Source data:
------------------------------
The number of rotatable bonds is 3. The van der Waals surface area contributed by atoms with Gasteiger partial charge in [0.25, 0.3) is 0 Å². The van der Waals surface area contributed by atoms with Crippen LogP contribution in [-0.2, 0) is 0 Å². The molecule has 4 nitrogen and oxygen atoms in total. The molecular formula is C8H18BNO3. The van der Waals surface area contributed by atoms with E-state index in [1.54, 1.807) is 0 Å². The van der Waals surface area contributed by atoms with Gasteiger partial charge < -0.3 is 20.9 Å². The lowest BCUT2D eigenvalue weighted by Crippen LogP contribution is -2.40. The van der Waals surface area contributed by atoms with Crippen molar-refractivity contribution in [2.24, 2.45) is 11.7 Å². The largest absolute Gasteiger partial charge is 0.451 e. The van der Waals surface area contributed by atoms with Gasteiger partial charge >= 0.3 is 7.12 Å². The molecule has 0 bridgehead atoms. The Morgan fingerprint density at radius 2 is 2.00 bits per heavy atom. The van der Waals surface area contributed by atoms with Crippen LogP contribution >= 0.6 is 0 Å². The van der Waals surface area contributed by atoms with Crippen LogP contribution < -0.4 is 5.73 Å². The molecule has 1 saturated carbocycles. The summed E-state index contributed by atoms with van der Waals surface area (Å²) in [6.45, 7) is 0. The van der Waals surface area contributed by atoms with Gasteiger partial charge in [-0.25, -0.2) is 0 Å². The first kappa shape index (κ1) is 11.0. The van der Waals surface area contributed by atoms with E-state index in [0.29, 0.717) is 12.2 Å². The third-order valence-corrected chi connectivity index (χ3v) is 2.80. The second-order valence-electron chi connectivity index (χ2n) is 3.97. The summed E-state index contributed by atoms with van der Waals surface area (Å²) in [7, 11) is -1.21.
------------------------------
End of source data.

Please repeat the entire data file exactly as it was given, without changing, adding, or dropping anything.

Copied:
The number of rotatable bonds is 3. The van der Waals surface area contributed by atoms with Gasteiger partial charge in [0.25, 0.3) is 0 Å². The van der Waals surface area contributed by atoms with Crippen LogP contribution in [-0.2, 0) is 0 Å². The molecule has 4 nitrogen and oxygen atoms in total. The molecular formula is C8H18BNO3. The van der Waals surface area contributed by atoms with E-state index in [1.54, 1.807) is 0 Å². The van der Waals surface area contributed by atoms with Gasteiger partial charge < -0.3 is 20.9 Å². The lowest BCUT2D eigenvalue weighted by Crippen LogP contribution is -2.40. The van der Waals surface area contributed by atoms with Crippen molar-refractivity contribution in [2.24, 2.45) is 11.7 Å². The largest absolute Gasteiger partial charge is 0.451 e. The van der Waals surface area contributed by atoms with Gasteiger partial charge >= 0.3 is 7.12 Å². The molecule has 0 bridgehead atoms. The Morgan fingerprint density at radius 2 is 2.00 bits per heavy atom. The van der Waals surface area contributed by atoms with Crippen LogP contribution >= 0.6 is 0 Å². The van der Waals surface area contributed by atoms with Crippen LogP contribution < -0.4 is 5.73 Å². The molecule has 1 saturated carbocycles. The summed E-state index contributed by atoms with van der Waals surface area (Å²) in [6.45, 7) is 0. The van der Waals surface area contributed by atoms with Gasteiger partial charge in [-0.25, -0.2) is 0 Å². The first kappa shape index (κ1) is 11.0. The van der Waals surface area contributed by atoms with E-state index in [0.29, 0.717) is 12.2 Å². The third-order valence-corrected chi connectivity index (χ3v) is 2.80. The second-order valence-electron chi connectivity index (χ2n) is 3.97. The summed E-state index contributed by atoms with van der Waals surface area (Å²) in [7, 11) is -1.21.